Bob Odenkirk Makes Case for Steven Seagal as SNL's Worst Host Ever

With Oscar Isaac (Moon Knight) and a rescheduled Charli XCX set for this weekend and Zoë Kravitz (The Batman) and Rosalía on tap for the following weekend, March is getting off to a strong start for NBC's Saturday Night Live. With Isaac and Charli XCX most likely getting their intro video tomorrow to kick off their SNL promo cycle, we have an open day today that's actually being filled by those rare instances where various geek loves coverage in a "perfect storm" of coolness. In this case, Better Call Saul star Bob Odenkirk stopped by SiriusXM's The Howard Stern Show to promote his new autobiography Comedy, Comedy, Comedy, Drama, which means he covered a large chunk of his career well beyond the "Breaking Bad" spinoff. In fact, he shared a great story about the time action movie star Steven Seagal hosted SNL back in April 1991.

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Image: Screencaps

Now to offer some background intel, Odenkirk was a writer on SNL from 1987-1995 (129 episodes) and occasionally appeared on-camera. Seagal was such a horrible host that series creator & executive producer Lorne Michaels banned him from ever hosting again (referring to Segal as the "worst host ever" and even sneaking in a jab at Seagal when Nicolas Cage hosted about him being the "biggest jerk" who's ever been on the long-running sketch comedy & music series). In the clip below, Odenkirk starts off by sharing how one of Seagal's biggest sticking points before appearing in Dana Carvey & Kevin Nealon's "Hans & Franz" sketch. No matter what happens, he wins. From there, Odenkirk explains how Seagal would act as if he had never watched or even heard of SNL, which he wasn't buying into. But the best is saved for last as Odenkirk explains the last sketch's attempt to replicate one of Seagal's actions movies but live. So it's set in an Exxon conference room with Phil Hartman and a whole bunch of stuntmen (seriously), with Seagal coming in and just "laying waste" to them before looking at the camera and making… a pro-environment statement?!? Here's a look at Odenkirk sharing the story of Seagal hosting SNL and the bizarre final sketch the action movie star wrote as the show's final sketch:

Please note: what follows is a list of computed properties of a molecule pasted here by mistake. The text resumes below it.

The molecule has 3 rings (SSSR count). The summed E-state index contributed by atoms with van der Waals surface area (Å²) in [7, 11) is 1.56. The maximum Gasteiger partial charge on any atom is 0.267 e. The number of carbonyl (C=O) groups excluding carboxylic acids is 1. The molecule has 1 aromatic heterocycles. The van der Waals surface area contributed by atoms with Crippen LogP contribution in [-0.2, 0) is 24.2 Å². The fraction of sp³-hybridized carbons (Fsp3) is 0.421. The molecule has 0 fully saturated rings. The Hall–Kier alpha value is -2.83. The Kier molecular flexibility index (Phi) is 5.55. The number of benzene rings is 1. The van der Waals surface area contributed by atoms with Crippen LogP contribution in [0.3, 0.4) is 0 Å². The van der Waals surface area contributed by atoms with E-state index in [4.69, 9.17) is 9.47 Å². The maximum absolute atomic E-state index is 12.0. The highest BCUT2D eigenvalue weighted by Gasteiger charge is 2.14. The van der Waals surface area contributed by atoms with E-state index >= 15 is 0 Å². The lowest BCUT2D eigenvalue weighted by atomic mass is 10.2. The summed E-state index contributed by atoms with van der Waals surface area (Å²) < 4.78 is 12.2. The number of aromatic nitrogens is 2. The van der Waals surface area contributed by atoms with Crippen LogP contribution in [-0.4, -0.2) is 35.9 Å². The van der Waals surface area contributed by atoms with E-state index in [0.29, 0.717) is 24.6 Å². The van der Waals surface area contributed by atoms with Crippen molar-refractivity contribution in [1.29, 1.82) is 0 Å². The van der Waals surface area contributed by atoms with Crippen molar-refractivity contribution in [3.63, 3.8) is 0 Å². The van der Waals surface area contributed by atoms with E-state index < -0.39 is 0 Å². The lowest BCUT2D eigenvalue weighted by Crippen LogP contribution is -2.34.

During a tour behind-the-scenes of SNL's show night with CBS Mornings host Gayle King for his Kennedy Center honor before the end of the year, Saturday Night Live creator Lorne Michaels revealed that he had been thinking of retiring and thought it was a "really good time to leave." But first and foremost, his commitment is to see the show make it to that milestone. "I think I'm committed to doing this show until its 50th anniversary, which is in three years. I'd like to see that through, and I have a feeling that'd be a really good time to leave," Michaels explained. "I won't want the show ever to be bad. I care too deeply about it. It's been my life's work. So I'm going to do everything I can to see it carry on and carry on well," he continued. And while Michaels was loathed to discuss details on something that wouldn't happen for three more years, he did admit when it comes to who would take on the role next that they had "a sense of where we're headed with that."

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Image: NBC

NBC's Saturday Night Live Season 47 cast includes Aidy Bryant, Michael Che, Pete Davidson, Mikey Day, Chloe Fineman, Heidi Gardner, Colin Jost, Kate McKinnon, Alex Moffat, Kyle Mooney, Ego Nwodim, Chris Redd, Cecily Strong, Kenan Thompson, Melissa Villaseñor, and Bowen Yang; feature players include the returning Andrew Dismukes and Punkie Johnson, as well as new players Aristotle Athari (Future Man, All Rise), James Austin Johnson (Silicon Valley), and Sarah Sherman (The Eric Andre Show).

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Ray FlookAbout Ray Flook

Serving as Television Editor since 2018, Ray began five years earlier as a contributing writer/photographer before being brought onto the core BC team in 2017.
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